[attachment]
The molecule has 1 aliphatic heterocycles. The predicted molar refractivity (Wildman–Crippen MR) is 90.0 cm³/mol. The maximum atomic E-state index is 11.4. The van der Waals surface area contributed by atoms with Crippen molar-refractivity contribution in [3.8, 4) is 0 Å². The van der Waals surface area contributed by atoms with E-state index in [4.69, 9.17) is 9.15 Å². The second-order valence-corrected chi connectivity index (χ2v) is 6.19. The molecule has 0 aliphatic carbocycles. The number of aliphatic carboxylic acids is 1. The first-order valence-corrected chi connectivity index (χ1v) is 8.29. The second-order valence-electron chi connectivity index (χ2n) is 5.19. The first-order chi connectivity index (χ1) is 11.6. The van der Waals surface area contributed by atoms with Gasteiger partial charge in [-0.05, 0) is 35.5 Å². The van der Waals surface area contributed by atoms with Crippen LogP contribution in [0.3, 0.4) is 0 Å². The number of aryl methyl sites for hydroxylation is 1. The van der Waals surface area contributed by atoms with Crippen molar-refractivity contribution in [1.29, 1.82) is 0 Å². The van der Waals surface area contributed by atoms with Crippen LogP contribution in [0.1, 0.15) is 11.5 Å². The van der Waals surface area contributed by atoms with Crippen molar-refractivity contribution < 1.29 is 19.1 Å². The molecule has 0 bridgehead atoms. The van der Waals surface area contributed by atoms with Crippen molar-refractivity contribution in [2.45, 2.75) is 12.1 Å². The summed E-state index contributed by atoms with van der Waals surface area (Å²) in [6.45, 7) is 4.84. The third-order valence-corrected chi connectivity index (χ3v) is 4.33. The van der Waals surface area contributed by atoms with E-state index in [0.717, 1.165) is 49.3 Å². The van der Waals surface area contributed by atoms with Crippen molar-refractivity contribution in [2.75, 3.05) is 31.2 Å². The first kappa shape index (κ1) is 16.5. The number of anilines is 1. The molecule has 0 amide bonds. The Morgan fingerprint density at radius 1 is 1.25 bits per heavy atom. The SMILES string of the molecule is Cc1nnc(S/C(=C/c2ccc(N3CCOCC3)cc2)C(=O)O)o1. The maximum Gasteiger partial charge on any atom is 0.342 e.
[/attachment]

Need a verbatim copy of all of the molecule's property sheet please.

The molecule has 1 aliphatic heterocycles. The predicted molar refractivity (Wildman–Crippen MR) is 90.0 cm³/mol. The maximum atomic E-state index is 11.4. The van der Waals surface area contributed by atoms with Crippen molar-refractivity contribution in [3.8, 4) is 0 Å². The van der Waals surface area contributed by atoms with E-state index in [4.69, 9.17) is 9.15 Å². The second-order valence-corrected chi connectivity index (χ2v) is 6.19. The molecule has 0 aliphatic carbocycles. The number of aliphatic carboxylic acids is 1. The first-order valence-corrected chi connectivity index (χ1v) is 8.29. The second-order valence-electron chi connectivity index (χ2n) is 5.19. The first-order chi connectivity index (χ1) is 11.6. The van der Waals surface area contributed by atoms with Gasteiger partial charge in [-0.05, 0) is 35.5 Å². The van der Waals surface area contributed by atoms with Crippen LogP contribution in [0.3, 0.4) is 0 Å². The number of aryl methyl sites for hydroxylation is 1. The van der Waals surface area contributed by atoms with Crippen molar-refractivity contribution in [1.29, 1.82) is 0 Å². The van der Waals surface area contributed by atoms with Crippen LogP contribution in [0.1, 0.15) is 11.5 Å². The van der Waals surface area contributed by atoms with Crippen molar-refractivity contribution < 1.29 is 19.1 Å². The molecule has 0 bridgehead atoms. The van der Waals surface area contributed by atoms with Crippen molar-refractivity contribution in [2.45, 2.75) is 12.1 Å². The summed E-state index contributed by atoms with van der Waals surface area (Å²) in [6.45, 7) is 4.84. The third-order valence-corrected chi connectivity index (χ3v) is 4.33. The van der Waals surface area contributed by atoms with E-state index in [0.717, 1.165) is 49.3 Å². The van der Waals surface area contributed by atoms with Crippen molar-refractivity contribution in [2.75, 3.05) is 31.2 Å². The first kappa shape index (κ1) is 16.5. The number of anilines is 1. The molecule has 0 amide bonds. The Morgan fingerprint density at radius 1 is 1.25 bits per heavy atom. The SMILES string of the molecule is Cc1nnc(S/C(=C/c2ccc(N3CCOCC3)cc2)C(=O)O)o1. The maximum Gasteiger partial charge on any atom is 0.342 e.